The US Department of Interior’s Bureau of Ocean Energy Management (BOEM) and Oregon State University’s Hatfield Marine Science Center (OSU) are cooperating to convene this conference to bring together scientists, managers, and other interested parties to learn about developments in our understanding about the environmental effects of marine renewable energy development off the Oregon Coast.

It has been five years since the last workshop designed to examine these issues, and a great deal has changed in the interim. The Conference will provide a venue for the discussion of these issues and reporting on completed and current projects, and we solicit abstracts for poster and oral presentations. It will also provide perspectives on agency needs for environmental information, and breakout groups of invited experts will evaluate critical needs. The first day of the meeting will be open to the public but limited by available space, controlled by registration. Register Now

Additional information, documentation, and materials for participants will be available at http://hmsc.oregonstate.edu/rec/

Conference Goals

Marine renewable energy is planned for development on the Outer Continental Shelf off Oregon and much of the Pacific Northwest, focused on extraction of energy from wind and waves. Multiple issues related to siting and environmental considerations remain to be resolved. Research programs are addressing diverse questions regarding environmental effects while state and federal entities more forward with plans and processes for project siting and permitting. These developments, most of which have taken place in the last five years, create a need to gather this information together, assess the current research inventory, and identify the gaps and priorities for new research associated with marine renewable energy.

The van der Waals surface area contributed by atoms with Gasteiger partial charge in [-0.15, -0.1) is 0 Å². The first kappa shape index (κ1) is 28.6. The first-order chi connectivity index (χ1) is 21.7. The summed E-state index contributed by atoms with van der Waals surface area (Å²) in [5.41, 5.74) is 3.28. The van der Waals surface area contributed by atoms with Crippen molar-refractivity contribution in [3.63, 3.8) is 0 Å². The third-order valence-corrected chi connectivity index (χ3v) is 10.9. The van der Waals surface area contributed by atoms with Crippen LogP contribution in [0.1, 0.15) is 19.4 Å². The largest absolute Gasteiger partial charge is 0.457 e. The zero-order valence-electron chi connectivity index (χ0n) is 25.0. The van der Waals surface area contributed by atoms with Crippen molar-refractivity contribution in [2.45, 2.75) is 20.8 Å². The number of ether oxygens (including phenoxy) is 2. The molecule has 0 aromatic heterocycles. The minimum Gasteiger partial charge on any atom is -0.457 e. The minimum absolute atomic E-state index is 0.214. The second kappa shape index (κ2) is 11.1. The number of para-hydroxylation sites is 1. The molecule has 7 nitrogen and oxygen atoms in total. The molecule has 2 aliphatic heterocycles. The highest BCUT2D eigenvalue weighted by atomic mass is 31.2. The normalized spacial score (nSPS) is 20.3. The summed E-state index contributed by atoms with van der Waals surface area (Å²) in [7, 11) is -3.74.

The Oregon Marine Renewable Energy Environmental Science Conference has three major goals.

The first goal is to showcase primary research that has recently taken place or is currently underway addressing environmental questions associated with wave and wind energy development in the Pacific Northwest.

The second is to synthesize new research and existing information and distill it into products that agencies and resource managers can use to carry out their planning and management duties.

The third goal is to identify gaps in our understanding of the technologies or potentially affected systems that then can be used for scientists, managers and funders to determine where to focus future research efforts.

Registration

Online Registration is Closed
Please contact OSU Conference Services at 1-800-678-6311 for on-site registration options.

Attendee registration includes:

Wednesday, November 28:
– All program related materials
– Light breakfast
– Morning break
– Lunch
– Evening Reception

Abstracts

Abstracts for posters and/or 3 minute ‘lightning round’ highlights to be presented the evening of November 28 are encouraged. We are particularly interested in papers that describe recent (completed in last 5 years) or current research on environmental effects of wave or offshore wind in the Pacific Northwest. Abstracts for evening posters or lightning round summaries are now being accepted.

Abstracts should be submitted in Microsoft Word format, Title at top followed by the author(s) affiliation and email contact for the first author. The body of the abstract should be no less than 250 words and no longer than 500 words, and one figure may be included with the abstract in jpeg format; abstracts will be put on a website prior to the meeting, and will be included in the proceedings volume from the workshop.

Conference Objectives

  • Assemble scientists with relevant expertise, key regulatory agency staff, and stakeholders in a workshop setting conducive to free information exchange.
  • Identify existing and planned scientific research that addresses environmental concerns associated with the development of marine renewable energy;
  • Identify data gaps related to evaluation of environmental effects and the scientific approaches needed to address these data gaps;
  • Improve communication among all stakeholders in marine renewable energy development off Oregon;
  • Develop workshop products (website, proceedings document) that will make this information broadly available to all Oregon marine renewable energy stakeholders.
For more information, contact a member of the
Conference Steering Committee:

George Boehlert, Oregon State University
Caren Braby, Oregon Department of Fish and Wildlife
Mary Elaine Helix, BOEM
Sarah Henkel, Oregon State University
Paul Klarin, Oregon Department of Land Conservation and Development
Ann Scarborough Bull, BOEM
Donna Schroeder, BOEM

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